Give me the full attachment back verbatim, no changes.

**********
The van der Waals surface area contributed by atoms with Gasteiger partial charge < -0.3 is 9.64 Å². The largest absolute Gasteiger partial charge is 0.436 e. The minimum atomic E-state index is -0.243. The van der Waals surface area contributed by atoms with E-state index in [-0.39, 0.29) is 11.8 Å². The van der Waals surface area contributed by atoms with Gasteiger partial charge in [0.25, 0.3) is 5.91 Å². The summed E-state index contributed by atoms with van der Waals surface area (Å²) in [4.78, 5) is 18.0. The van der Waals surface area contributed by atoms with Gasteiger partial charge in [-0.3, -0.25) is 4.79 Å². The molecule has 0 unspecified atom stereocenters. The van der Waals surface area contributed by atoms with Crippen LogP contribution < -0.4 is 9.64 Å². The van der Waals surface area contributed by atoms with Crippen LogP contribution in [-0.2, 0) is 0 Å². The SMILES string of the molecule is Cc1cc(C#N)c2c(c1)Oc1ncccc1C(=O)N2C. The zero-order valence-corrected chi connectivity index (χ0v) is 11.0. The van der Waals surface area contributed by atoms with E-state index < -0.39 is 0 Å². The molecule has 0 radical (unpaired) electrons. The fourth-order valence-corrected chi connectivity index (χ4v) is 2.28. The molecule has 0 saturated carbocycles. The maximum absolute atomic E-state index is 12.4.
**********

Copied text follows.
The van der Waals surface area contributed by atoms with Gasteiger partial charge < -0.3 is 9.64 Å². The largest absolute Gasteiger partial charge is 0.436 e. The minimum atomic E-state index is -0.243. The van der Waals surface area contributed by atoms with E-state index in [-0.39, 0.29) is 11.8 Å². The van der Waals surface area contributed by atoms with Gasteiger partial charge in [0.25, 0.3) is 5.91 Å². The summed E-state index contributed by atoms with van der Waals surface area (Å²) in [4.78, 5) is 18.0. The van der Waals surface area contributed by atoms with Gasteiger partial charge in [-0.3, -0.25) is 4.79 Å². The molecule has 0 unspecified atom stereocenters. The van der Waals surface area contributed by atoms with Crippen LogP contribution < -0.4 is 9.64 Å². The van der Waals surface area contributed by atoms with Crippen LogP contribution in [-0.2, 0) is 0 Å². The SMILES string of the molecule is Cc1cc(C#N)c2c(c1)Oc1ncccc1C(=O)N2C. The zero-order valence-corrected chi connectivity index (χ0v) is 11.0. The van der Waals surface area contributed by atoms with E-state index < -0.39 is 0 Å². The molecule has 0 radical (unpaired) electrons. The fourth-order valence-corrected chi connectivity index (χ4v) is 2.28. The molecule has 0 saturated carbocycles. The maximum absolute atomic E-state index is 12.4.